(PCM) When a young, determined special education teacher takes on the impossible task of teaching six so-called “unteachable” children, she not only transforms their lives; she also opens the doors for all future exceptional students who followed.
This is the premise of “More Heaven: Because Every Child Is Special,” the riveting new book, by International Bestselling Author, Dr. Jo Anne White, a noted motivational speaker, TV & radio executive producer and host of “Power Your Life.”
The book, published by Outskirts Press, has won numerous honors, including the Mom’s Choice Award Honoring Excellence and the Best Ever You Books Blue Ribbon Award for Excellence. It’s also an Amazon top 10 International Bestseller in three categories.
In 1975, the federal government mandated that all children, regardless of disability, be given the right to a public education.As a result of this historic mandate, this young pioneering teacher – with heaping doses of pluck and perseverance – stepped into a Philadelphia classroom of exceptional learners and transformed their world.
This “true life” experiment took place when Dr. White was hired by the Philadelphia Board of Education as the first teacher and program coordinator for children who were either expelled or had never entered the hallways or classrooms of a public school.
The cutting-edge program, which initially was not embraced by the typical education teachers, parents or by the administrators,began slowly. Its success paved the way for more special education classes to open in the public arena. “Not only did we persevere,” Dr. White explained, “we conquered skepticism and won victories for these children to live and thrive in society.”
Dr. White says that she fought hard, alongside the children and their tireless parents, “to restore dignity in their lives. This dignity, the birthright of every human being, had been denied them. The time had come to make things right.”
This pioneer has crucial lessons for all of us today: to learn that despite tremendous obstacles, each of us can use our compassion to bring out the best in our children. By using her common sense, imagination,sheer will, and a caring heart, she truly changed the lives of these formerly“unteachable” students in her class.
Dr. White still vividly recalls the first day of school when a little girl named Eva, who had autism, arrived for the new program.“There was great skepticism on the part of the faculty and the administration,of the notion of educating Eva. The girl’s driver echoed those sentiments to the young teacher, ‘Believe me,’ he confides, ‘I wouldn’t want your job for nothin’ in the world.’”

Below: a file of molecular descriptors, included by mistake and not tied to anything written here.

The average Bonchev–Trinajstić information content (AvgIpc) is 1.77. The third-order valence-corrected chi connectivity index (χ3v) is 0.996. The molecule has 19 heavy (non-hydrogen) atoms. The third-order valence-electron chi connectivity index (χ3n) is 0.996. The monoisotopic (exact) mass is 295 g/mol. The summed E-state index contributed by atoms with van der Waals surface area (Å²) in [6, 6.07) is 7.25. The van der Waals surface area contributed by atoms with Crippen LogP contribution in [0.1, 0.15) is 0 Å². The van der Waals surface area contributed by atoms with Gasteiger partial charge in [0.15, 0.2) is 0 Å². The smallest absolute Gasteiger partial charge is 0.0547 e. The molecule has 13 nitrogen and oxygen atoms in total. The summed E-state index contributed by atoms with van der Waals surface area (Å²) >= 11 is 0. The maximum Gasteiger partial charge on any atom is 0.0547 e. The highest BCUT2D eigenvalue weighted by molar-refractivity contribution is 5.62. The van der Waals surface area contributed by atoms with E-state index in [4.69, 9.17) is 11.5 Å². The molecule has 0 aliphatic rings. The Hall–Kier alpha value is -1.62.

Q: How will your book, “More Heaven: Because Every Child is Special,” positively impact parents, teachers and the greater community?
DR. JO ANNE WHITE: I’d like people to understand how wonderful these children are, instead of seeing them as strange or approaching them with great apprehension. We need to be able to co-exist and embrace our differences when it comes to everything: ethnicity, culture, learning,and neurological differences. So, it has always been very important for me that everyone understand the richness and beauty of each child. That is the way to truly embrace humanity.
Q: Please tell me a little bit about your history as a teacher.
JW: I was planning to go to school for English literature and writing, until I became involved in an inclusive camp program. When this visionary director of the program created a division for children with special needs, it opened my eyes and I changed my plan to study education and special education.
Q: That sounds like a life-changing moment.
JW: Yes. When I walked into that camp program I completely fell in love with the children there.
Q: What do you recall from that experience?
JW: I remember working with one little girl who would bite her arms and bite the insides of her cheeks with sores that wouldn’t heal. She hummed and had ritualistic behavior. I immediately took her under wing, and sang to her, and massaged her cheeks, when no one else wanted to go near her. She blossomed under my care. This was such a beautiful life-altering experience and it shaped my future. I thought to myself ‘this is important.’
Q: Did the text books prepare you for that first special education classroom?
JW: No, not with these children. What I learned in school was important and served me; but I also had to bring something else to these kids. I had to reach them with unconventional methods, by getting into each of their worlds and being extremely resourceful, imaginative and creative.
Q: Please talk about being a young special education teacher, what was that like?